Self and Peer Assessments of Teamwork Skills in an 8th Grade Math Course Using the Teamwork Skills Inventory
Type of DegreePhD Dissertation
Education Foundation, Leadership, and Technology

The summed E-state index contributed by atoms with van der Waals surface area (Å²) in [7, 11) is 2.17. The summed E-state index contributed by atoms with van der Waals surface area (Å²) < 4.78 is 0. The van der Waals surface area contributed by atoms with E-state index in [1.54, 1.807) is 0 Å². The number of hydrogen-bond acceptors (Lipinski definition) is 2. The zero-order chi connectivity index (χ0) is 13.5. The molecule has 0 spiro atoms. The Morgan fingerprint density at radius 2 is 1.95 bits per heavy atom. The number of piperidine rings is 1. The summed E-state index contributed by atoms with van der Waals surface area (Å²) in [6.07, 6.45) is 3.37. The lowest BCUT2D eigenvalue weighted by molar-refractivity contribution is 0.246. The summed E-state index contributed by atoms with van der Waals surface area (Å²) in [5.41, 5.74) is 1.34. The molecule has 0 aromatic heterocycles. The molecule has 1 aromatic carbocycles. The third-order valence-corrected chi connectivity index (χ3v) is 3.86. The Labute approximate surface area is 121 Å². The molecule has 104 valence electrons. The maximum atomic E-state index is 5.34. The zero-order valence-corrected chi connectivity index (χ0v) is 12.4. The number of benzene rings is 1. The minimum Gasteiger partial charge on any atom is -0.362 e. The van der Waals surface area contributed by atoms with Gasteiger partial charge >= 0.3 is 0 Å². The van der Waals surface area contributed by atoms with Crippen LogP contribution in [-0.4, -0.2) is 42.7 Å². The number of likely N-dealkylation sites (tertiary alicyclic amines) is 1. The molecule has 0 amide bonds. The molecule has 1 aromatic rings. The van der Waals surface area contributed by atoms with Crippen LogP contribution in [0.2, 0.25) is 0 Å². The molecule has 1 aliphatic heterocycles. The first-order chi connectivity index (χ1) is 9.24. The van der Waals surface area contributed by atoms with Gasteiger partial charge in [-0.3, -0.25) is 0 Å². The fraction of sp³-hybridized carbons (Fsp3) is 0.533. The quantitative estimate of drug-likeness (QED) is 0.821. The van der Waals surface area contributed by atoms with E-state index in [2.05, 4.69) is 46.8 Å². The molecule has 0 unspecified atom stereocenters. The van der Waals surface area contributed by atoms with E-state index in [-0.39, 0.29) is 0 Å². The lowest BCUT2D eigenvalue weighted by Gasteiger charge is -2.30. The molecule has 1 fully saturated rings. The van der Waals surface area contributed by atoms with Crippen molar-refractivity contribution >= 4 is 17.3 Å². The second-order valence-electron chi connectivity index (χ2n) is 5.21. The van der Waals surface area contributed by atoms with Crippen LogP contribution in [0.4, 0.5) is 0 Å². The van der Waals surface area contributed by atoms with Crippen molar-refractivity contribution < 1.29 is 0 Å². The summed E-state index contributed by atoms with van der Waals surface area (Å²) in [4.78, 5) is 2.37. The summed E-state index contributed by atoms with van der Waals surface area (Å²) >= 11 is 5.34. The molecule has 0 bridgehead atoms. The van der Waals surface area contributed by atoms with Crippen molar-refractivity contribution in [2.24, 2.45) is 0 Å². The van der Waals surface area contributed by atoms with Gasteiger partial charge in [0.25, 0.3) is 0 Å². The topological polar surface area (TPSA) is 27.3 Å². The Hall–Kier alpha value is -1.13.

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Today’s society requires individuals to have effective teamwork skills in order to be successful at work. The researchers in this study felt the need to provide teachers with an opportunity to see the benefits of including teamwork skills assessment in their classroom and the positive effects it can have on students. Specifically, this quantitative study utilized the Teamwork Skills Inventory in an 8th grade math classroom and focused on the following: differences between gender perspectives of teamwork skills, self and peer assessments of teamwork skills, the most identified teamwork skills and the least identified teamwork skills. A formative and summative self and peer assessment was conducted during a recency project wherein deidentified data was analyzed using SPSS v.26. The findings were analyzed according to the four research questions. Research question one did indicate a significant difference between formative and summative findings when comparing and contrasting the self and peer formative and summative data. Research questions two and three identified teamwork skills according to the most and least observed by team members’ self and peer perceptions. Through the summation and frequency of the data, the peer formative, peer summative, self formative, self summative, subscale peer formative, subscale peer summative, subscale self formative, and subscale self summative results indicated the most and least occurring teamwork skills for each category. Finally, the findings for research question four did not indicate a difference in gender perspectives on teamwork skills. The implications can assist 8th grade math educators by providing a list of teamwork skills that the majority of students should and should not be able to perform within their class. While the possibilities for future research are vast, a possible correlation study could be conducted to identify the age threshold in which females become more proficient in teamwork skills than males as this study did not find a significant difference between gender means.